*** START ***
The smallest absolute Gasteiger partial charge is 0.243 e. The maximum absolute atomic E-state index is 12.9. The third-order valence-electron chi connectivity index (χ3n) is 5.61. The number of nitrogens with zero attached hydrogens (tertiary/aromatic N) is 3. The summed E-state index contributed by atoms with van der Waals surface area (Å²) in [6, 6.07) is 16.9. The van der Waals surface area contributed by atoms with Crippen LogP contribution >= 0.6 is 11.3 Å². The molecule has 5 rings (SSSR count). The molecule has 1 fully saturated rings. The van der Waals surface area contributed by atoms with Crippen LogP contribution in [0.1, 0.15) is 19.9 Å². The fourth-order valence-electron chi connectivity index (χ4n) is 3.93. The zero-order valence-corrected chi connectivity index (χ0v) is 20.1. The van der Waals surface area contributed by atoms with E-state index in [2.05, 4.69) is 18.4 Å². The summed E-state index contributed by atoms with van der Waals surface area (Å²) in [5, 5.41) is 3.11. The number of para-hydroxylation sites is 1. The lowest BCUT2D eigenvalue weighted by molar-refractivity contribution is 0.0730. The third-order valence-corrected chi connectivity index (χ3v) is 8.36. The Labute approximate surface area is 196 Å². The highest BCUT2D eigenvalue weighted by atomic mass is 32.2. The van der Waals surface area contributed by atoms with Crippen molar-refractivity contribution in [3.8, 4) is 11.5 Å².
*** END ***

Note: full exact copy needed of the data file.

The smallest absolute Gasteiger partial charge is 0.243 e. The maximum absolute atomic E-state index is 12.9. The third-order valence-electron chi connectivity index (χ3n) is 5.61. The number of nitrogens with zero attached hydrogens (tertiary/aromatic N) is 3. The summed E-state index contributed by atoms with van der Waals surface area (Å²) in [6, 6.07) is 16.9. The van der Waals surface area contributed by atoms with Crippen LogP contribution >= 0.6 is 11.3 Å². The molecule has 5 rings (SSSR count). The molecule has 1 fully saturated rings. The van der Waals surface area contributed by atoms with Crippen LogP contribution in [0.1, 0.15) is 19.9 Å². The fourth-order valence-electron chi connectivity index (χ4n) is 3.93. The zero-order valence-corrected chi connectivity index (χ0v) is 20.1. The van der Waals surface area contributed by atoms with E-state index in [2.05, 4.69) is 18.4 Å². The summed E-state index contributed by atoms with van der Waals surface area (Å²) in [5, 5.41) is 3.11. The number of para-hydroxylation sites is 1. The lowest BCUT2D eigenvalue weighted by molar-refractivity contribution is 0.0730. The third-order valence-corrected chi connectivity index (χ3v) is 8.36. The Labute approximate surface area is 196 Å². The highest BCUT2D eigenvalue weighted by atomic mass is 32.2. The van der Waals surface area contributed by atoms with Crippen molar-refractivity contribution in [3.8, 4) is 11.5 Å².